US humorist, novelist, short story author, & wit (1835 - 1910)
In many of his writings, Twain pokes fun at organized religion, and he takes the opportunity to do so in The Adventures of Tom Sawyer. With Tom and his friends, Twain points out the superficiality of religious revivals. In the nineteenth century, religious revivals were a common occurrence in the summer. Here, all the boys “got religion”—momentarily, at least.
You can read 5 short humorous blasts against religion.
Mark Twain takes on Heaven and Hell, sinners and saints and showcases his own unique approach to the Holy Scriptures including Adam and Eve's divergent accounts of their domestic troubles, Satan's take on our concept of the afterlife, Methuselah's discussion of an ancient version of baseball, and advice on how to dress and tip properly in heaven. Behind the humor of these pieces, readers will see Twain's serious thoughts on the relationship between God and man, biblical inconsistencies, Darwinism, science, and the impct of technology on religious beliefs. The Bible According to Mark Twain is vintage Twain and is sure to surprise, delight, and perhaps shock modern readers.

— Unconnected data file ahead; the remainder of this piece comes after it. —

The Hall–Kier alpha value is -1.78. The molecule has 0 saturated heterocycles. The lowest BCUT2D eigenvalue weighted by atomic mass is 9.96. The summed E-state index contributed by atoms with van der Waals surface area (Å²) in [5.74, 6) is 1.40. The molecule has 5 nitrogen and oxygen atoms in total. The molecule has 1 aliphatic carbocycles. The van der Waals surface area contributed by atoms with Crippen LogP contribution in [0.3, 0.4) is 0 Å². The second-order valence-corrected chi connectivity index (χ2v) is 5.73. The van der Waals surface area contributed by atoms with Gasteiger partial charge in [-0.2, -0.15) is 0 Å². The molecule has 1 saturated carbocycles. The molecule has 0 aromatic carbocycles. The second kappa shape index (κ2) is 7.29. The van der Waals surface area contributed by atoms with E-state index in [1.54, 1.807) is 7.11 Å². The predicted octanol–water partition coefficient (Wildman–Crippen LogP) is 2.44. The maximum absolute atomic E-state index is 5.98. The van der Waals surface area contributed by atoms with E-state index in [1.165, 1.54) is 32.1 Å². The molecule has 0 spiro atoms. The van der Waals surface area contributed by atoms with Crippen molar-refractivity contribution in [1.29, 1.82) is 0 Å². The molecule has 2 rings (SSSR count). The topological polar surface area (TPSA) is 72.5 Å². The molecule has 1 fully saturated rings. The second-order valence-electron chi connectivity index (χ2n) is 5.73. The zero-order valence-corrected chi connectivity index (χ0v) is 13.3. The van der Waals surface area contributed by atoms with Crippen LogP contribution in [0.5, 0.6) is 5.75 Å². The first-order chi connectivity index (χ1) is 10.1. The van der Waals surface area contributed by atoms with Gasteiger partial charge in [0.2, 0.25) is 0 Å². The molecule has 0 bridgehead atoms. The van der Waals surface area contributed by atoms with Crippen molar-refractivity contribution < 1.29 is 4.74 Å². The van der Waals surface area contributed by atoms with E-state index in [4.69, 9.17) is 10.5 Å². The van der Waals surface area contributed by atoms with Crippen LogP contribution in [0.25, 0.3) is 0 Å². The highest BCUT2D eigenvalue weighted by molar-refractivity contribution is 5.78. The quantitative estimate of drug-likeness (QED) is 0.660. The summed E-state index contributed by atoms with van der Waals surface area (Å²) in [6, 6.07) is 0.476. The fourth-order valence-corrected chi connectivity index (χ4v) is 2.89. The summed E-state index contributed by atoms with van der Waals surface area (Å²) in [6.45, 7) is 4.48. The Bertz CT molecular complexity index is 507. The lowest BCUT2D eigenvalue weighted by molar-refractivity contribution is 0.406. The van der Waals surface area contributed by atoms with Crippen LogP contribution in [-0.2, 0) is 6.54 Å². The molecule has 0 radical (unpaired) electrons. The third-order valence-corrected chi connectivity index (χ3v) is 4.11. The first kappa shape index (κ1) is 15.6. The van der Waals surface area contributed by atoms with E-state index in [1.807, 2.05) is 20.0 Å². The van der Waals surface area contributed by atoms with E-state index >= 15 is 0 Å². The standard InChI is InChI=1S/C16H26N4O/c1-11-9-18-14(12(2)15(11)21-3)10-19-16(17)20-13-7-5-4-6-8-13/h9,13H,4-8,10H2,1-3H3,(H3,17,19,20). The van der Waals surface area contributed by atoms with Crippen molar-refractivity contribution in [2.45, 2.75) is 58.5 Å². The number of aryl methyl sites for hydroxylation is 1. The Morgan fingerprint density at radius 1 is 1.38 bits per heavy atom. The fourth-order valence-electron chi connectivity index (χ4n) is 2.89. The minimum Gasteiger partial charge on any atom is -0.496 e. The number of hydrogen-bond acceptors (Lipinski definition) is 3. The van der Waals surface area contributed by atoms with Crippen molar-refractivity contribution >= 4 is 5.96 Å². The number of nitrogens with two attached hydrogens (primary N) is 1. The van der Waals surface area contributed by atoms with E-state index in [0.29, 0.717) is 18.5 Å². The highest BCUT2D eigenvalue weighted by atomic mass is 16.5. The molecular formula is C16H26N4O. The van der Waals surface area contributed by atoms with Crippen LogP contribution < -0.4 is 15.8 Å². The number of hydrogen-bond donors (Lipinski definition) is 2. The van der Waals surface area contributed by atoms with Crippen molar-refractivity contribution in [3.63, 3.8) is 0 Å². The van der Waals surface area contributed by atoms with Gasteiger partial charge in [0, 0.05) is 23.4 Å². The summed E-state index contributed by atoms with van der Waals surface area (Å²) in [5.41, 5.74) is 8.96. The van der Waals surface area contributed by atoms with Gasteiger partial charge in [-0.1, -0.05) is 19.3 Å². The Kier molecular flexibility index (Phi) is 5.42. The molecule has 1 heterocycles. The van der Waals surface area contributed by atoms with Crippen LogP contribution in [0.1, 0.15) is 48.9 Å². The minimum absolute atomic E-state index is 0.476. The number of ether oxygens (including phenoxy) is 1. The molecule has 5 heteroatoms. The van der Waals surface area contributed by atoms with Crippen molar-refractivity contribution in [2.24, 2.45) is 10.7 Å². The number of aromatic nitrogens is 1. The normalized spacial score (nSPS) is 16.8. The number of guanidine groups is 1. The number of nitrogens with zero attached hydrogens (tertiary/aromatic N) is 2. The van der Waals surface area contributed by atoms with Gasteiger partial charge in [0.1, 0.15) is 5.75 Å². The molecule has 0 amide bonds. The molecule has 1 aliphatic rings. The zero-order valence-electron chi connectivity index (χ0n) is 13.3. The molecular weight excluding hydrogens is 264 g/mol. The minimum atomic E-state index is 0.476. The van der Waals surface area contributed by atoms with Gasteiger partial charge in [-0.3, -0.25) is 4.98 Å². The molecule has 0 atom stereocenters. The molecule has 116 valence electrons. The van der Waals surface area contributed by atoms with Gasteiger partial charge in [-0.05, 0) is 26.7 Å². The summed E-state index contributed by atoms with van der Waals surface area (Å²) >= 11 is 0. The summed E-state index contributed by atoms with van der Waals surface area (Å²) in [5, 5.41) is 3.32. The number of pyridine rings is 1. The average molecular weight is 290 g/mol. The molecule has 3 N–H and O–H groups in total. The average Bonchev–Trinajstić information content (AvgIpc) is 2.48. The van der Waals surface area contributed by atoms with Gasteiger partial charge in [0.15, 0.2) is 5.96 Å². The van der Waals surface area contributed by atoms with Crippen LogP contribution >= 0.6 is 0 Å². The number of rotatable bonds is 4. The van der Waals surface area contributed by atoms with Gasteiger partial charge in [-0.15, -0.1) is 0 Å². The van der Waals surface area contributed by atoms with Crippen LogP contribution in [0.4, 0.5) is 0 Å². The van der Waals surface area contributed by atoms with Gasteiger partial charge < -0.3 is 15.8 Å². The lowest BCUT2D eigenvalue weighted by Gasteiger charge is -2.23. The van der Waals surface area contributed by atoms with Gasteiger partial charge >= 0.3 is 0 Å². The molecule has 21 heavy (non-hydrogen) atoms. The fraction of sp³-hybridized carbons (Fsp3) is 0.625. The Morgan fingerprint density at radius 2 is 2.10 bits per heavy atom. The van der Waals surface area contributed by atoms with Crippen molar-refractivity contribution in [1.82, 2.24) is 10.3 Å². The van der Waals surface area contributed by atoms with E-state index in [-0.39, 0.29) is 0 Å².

Tomorrow's sermon is on the Mark 9:30-37. That scripture start off with Jesus telling them about his impending death, and they don't understand. They get into an arguement over who is the greatest. Jesus uses the object lesson a child to teach them a few things, that once again the Kingdom is not what you think it is. But I am not sure that the disciples understood that either.
But we are not so different from them, we have a hard time understanding what Jesus said and taught. But I think we understand a whole lot more than we admit and like Mark Twain those passages get to us and bother us.
Lord help us to understand what your words mean today, and how to live those out in our lives. Forgive us when we don't. And Lord even if the word bothers us, give us the grace to accept it, maybe with some humor.